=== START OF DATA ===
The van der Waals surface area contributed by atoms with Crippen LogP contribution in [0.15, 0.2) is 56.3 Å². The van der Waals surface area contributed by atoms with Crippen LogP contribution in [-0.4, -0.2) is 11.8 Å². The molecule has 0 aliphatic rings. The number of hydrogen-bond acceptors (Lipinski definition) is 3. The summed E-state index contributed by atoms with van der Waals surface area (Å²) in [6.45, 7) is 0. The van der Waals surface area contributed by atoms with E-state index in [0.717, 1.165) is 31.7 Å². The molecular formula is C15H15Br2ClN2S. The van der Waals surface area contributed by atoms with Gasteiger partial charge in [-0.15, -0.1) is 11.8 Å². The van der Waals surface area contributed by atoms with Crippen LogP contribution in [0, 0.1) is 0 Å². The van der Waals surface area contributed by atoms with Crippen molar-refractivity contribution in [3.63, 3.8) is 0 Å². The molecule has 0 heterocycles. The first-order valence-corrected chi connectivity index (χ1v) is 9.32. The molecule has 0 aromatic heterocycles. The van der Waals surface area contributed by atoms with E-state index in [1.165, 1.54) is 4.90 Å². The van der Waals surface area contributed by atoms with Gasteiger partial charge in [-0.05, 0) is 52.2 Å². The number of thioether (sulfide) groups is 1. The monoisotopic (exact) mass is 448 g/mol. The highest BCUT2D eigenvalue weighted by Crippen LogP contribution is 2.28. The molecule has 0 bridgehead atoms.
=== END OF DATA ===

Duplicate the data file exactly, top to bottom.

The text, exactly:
The van der Waals surface area contributed by atoms with Crippen LogP contribution in [0.15, 0.2) is 56.3 Å². The van der Waals surface area contributed by atoms with Crippen LogP contribution in [-0.4, -0.2) is 11.8 Å². The molecule has 0 aliphatic rings. The number of hydrogen-bond acceptors (Lipinski definition) is 3. The summed E-state index contributed by atoms with van der Waals surface area (Å²) in [6.45, 7) is 0. The van der Waals surface area contributed by atoms with E-state index in [0.717, 1.165) is 31.7 Å². The molecular formula is C15H15Br2ClN2S. The van der Waals surface area contributed by atoms with Gasteiger partial charge in [-0.15, -0.1) is 11.8 Å². The van der Waals surface area contributed by atoms with Crippen LogP contribution in [0, 0.1) is 0 Å². The van der Waals surface area contributed by atoms with Crippen molar-refractivity contribution in [3.63, 3.8) is 0 Å². The molecule has 0 heterocycles. The first-order valence-corrected chi connectivity index (χ1v) is 9.32. The molecule has 0 aromatic heterocycles. The van der Waals surface area contributed by atoms with E-state index in [1.165, 1.54) is 4.90 Å². The van der Waals surface area contributed by atoms with Gasteiger partial charge in [-0.05, 0) is 52.2 Å². The number of thioether (sulfide) groups is 1. The monoisotopic (exact) mass is 448 g/mol. The highest BCUT2D eigenvalue weighted by Crippen LogP contribution is 2.28. The molecule has 0 bridgehead atoms.